Clinical Trials Give Rise to Cures [PHIL-OSOPHY]
This is a historic week when in 1954, the Salk polio vaccine field trials involving 1.8 million children were conducted, which used for the first time the now-standard double-blind method, where neither the patient nor attending doctor knew if the inoculation was the vaccine or a placebo.
One year later, researchers announced the vaccine was safe and effective and it quickly saved millions of lives from the highly contagious and crippling polio disease. This medical cure-all became a reality because of the field trial.
Over 2,000 years ago, Hippocrates wrote, "Medicine is of all the Arts the most noble." Advances in therapeutic practices have been helping cure and manage illness since ancient times, and today, researchers continue to look for ways of eradicating diseases and improving our well being and quality of life, but only because of clinical studies and tests.
Every year, specialists in all areas of medical research conduct new studies and clinical trials that bring us a better understanding of the possible cures from the different cancers to infectious viruses like the COVID-19 coronavirus.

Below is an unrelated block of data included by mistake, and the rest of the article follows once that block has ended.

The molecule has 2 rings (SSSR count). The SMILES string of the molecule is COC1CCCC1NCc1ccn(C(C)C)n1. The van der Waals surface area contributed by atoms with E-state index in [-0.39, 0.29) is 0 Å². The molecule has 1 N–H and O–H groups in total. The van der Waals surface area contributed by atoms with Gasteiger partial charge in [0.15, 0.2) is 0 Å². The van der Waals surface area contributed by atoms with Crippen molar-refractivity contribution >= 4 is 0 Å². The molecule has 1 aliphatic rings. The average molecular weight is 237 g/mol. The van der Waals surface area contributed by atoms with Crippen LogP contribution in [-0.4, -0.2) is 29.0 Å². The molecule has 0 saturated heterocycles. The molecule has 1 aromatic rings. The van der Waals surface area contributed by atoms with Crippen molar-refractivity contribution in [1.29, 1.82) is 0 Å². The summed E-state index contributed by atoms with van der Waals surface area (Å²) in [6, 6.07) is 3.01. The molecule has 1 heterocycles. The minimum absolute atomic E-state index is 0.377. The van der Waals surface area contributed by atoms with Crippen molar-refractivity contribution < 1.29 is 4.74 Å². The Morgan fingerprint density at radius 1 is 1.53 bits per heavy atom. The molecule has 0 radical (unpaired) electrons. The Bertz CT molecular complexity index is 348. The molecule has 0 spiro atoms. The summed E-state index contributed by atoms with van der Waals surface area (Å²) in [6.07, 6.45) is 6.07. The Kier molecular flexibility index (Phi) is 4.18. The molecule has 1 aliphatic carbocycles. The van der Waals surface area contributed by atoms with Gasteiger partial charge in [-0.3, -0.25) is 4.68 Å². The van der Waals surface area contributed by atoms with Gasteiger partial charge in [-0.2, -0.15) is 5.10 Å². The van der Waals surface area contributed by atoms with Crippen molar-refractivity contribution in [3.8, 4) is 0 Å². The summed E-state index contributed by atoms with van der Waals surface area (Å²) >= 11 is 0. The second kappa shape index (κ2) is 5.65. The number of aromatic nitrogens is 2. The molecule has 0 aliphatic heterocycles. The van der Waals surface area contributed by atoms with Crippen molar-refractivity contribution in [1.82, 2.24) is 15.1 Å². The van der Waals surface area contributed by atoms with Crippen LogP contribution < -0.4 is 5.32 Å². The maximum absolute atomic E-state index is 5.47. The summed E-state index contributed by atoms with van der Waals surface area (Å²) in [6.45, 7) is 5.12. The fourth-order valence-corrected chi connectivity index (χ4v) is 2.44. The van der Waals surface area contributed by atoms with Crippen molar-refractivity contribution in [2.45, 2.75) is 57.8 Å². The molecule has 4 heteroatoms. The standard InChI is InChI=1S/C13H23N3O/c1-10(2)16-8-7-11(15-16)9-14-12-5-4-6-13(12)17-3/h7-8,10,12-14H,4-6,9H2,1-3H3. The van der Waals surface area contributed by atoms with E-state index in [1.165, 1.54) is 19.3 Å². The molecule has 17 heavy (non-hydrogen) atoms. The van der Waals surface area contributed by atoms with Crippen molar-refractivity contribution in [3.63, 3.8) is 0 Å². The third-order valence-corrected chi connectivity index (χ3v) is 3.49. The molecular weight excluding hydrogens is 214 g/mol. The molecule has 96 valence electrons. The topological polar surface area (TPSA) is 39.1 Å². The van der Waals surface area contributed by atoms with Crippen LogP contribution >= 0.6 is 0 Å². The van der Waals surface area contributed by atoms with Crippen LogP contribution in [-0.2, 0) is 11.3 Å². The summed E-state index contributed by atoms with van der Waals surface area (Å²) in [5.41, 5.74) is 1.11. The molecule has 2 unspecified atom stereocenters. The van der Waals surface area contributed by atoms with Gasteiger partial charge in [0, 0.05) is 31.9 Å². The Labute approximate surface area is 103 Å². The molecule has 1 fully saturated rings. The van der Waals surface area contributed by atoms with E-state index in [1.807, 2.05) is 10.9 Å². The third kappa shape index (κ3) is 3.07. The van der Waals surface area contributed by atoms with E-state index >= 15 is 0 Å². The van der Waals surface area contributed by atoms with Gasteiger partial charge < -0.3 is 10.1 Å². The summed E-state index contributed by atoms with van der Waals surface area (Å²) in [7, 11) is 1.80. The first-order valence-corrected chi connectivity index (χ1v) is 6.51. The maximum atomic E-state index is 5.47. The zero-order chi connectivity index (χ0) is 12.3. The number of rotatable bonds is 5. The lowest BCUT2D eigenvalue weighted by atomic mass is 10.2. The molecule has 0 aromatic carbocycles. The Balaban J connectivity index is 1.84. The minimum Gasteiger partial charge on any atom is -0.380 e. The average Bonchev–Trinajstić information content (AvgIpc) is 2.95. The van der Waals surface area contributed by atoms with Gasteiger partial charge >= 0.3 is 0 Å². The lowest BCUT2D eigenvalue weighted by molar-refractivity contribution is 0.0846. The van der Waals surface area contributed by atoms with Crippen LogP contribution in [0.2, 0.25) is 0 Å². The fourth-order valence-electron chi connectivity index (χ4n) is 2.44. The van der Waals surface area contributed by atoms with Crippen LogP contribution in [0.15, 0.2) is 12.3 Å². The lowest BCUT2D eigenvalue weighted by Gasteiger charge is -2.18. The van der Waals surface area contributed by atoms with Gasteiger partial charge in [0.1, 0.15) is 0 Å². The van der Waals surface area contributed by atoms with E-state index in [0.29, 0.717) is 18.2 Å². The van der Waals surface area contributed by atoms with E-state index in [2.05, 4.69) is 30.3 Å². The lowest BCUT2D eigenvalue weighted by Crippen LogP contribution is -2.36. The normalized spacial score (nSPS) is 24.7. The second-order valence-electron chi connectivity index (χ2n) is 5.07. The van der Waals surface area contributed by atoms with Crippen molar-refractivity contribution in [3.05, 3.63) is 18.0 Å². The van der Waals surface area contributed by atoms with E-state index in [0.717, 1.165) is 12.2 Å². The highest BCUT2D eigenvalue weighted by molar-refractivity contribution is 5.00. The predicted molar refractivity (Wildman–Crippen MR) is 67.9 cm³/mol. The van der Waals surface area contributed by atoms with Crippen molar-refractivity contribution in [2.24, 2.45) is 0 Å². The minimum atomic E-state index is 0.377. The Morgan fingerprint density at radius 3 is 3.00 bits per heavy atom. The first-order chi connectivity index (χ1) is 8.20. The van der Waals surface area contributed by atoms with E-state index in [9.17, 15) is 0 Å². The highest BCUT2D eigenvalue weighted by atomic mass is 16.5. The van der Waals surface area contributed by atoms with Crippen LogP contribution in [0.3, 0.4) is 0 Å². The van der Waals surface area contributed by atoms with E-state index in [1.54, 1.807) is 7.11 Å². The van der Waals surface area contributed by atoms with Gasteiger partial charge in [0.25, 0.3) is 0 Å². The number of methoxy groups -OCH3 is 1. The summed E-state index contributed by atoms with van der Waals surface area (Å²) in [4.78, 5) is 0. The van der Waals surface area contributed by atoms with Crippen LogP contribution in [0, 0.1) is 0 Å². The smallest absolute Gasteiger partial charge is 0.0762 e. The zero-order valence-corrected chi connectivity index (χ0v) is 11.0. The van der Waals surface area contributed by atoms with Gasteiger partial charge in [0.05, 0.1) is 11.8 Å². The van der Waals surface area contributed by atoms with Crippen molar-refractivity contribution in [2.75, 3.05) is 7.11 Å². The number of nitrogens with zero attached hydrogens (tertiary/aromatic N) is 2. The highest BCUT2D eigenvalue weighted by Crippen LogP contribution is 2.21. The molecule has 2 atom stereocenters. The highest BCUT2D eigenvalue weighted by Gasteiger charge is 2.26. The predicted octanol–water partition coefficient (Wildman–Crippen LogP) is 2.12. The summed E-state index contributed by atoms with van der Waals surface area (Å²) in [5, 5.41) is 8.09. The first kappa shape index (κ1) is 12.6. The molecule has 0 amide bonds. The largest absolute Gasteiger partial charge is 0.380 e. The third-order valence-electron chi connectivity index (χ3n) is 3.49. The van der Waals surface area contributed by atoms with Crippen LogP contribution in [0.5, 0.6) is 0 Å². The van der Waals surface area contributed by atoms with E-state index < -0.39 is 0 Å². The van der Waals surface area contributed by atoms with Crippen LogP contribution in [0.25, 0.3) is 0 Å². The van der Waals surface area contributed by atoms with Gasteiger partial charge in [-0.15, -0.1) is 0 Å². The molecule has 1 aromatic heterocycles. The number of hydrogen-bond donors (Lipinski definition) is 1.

In the near future, I'll be talking about and spotlighting one of North America's leading clinical research groups that's based nearby. Without research companies who conduct clinical trials, we will never find out if there's a cure for something. To search for available trials, go online to clinicaltrials.gov.
Phil Paleologos is the host of The Phil Paleologos Show on 1420 WBSM New Bedford. He can be heard weekdays from 6 a.m. to 10 a.m. Contact him at firstname.lastname@example.org and follow him on Twitter @PhilPaleologos. The opinions expressed in this commentary are solely those of the author.